October 2012: Appropriate Economic Approach for South Sudan’s Economy (Kou)

South Sudan is indisputably one of the poorest countries in the world. It lacks vital institutional settings due to long period of destruction and instability triggered by the decades Sudanese civil wars. There is shocking level of capacity building, it has low life expectancy rate, it has the worse mortality rate in the world, poor basic services and most basically low per capita income.

The current situation is seriously devastating, but then, South Sudan has got numerous resources in Africa making its economic prospect potentially bright. South Sudan therefore needs a well-planned economic system to harness its resources as well as enhance its economic socio political stability.

In my conscience conviction, I would simply suggest that a free market approach (Capitalism) as practiced in the U.S.A is viably a suitable approach for Africa’s newest nation.

The free market system would allow foreign investors to invest in the country. These investors would help bring services to the people, they would help create Jobs to the population, and they will provide vital basic services which are very scarce in south Sudan. Capitalism will aid or build south Sudan’s basic infrastructures which will rapidly facilitate South Sudan’s economic growth. But then, the government will need to create a conducive investment environment inform of security, tax holiday and other incentives.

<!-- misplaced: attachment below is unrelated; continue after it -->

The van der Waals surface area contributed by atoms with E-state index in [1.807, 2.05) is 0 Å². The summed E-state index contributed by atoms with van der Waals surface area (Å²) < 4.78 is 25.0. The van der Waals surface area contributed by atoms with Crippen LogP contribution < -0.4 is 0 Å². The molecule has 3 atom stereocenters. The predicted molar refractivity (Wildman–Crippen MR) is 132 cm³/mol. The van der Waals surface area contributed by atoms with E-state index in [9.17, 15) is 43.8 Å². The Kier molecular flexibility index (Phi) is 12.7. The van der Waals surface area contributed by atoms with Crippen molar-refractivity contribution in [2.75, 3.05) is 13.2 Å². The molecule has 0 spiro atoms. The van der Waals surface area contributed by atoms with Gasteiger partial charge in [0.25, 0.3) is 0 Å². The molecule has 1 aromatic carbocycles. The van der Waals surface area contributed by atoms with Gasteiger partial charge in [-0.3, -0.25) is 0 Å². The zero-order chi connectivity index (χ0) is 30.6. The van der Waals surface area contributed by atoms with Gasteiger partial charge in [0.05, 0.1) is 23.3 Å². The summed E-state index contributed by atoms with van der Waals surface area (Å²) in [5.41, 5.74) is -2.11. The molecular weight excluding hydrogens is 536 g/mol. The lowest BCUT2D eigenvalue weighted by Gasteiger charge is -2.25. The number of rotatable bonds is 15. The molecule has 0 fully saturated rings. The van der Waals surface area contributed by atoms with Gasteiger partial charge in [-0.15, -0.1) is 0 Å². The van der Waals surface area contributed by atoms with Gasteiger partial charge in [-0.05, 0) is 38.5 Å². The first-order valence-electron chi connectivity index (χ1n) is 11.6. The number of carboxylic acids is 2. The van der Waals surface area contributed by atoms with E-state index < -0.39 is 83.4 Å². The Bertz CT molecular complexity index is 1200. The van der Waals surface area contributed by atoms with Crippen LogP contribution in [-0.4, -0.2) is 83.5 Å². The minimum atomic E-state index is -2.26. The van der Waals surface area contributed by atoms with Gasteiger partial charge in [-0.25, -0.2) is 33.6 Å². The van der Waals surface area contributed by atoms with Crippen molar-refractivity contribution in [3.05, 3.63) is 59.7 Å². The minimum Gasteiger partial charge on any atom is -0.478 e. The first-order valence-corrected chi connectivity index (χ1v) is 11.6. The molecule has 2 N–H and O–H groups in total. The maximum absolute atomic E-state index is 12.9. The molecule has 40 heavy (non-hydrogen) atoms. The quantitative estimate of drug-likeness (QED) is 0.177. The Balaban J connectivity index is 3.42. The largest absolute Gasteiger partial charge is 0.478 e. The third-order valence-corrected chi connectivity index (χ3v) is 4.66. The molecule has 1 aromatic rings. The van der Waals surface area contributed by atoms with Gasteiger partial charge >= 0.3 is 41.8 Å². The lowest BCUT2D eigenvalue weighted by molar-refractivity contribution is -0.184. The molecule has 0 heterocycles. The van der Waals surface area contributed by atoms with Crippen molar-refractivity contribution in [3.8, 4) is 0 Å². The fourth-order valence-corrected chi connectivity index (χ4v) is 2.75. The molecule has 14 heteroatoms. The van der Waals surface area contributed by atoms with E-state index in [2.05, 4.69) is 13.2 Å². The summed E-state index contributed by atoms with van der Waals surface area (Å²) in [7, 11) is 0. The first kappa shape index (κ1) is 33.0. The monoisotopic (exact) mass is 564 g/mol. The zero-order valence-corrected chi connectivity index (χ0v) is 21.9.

Private sector will also help south Sudan Government to raise significant amount of revenues inform of taxation like import duties, custom duties etc… On the other hand it will avail foreign capital to south Sudan’s economy thus becoming a major boost to south Sudan’s price stability. Beside, equal resource distribution countrywide can be well done by private sector than the public sector that harbors some political influence.

Basically, private sectors ability to operate in a competitive environment will help generate quality services to the people; improving the standard of living of south Sudanese. A government monopoly which always lack rivalry or competitors does not bring any change to the quality of goods provided.

However, although socialism and communism as practiced in Norway/Sweden and China are economically vital to economic growth, the free market approach (Capitalism) still remains an initial and viable approach to south Sudan’s economy (in spite of) considering the country’s illiteracy rate, lack of capacity building and shortage of man power (human capital).

To conclude, it is appropriate that south Sudan adopts a free market approach in the short run as it work on designing a mixed economic system that will tackle some disadvantages associated with  capitalism such as fund repatriations, imports of illegal products among others.

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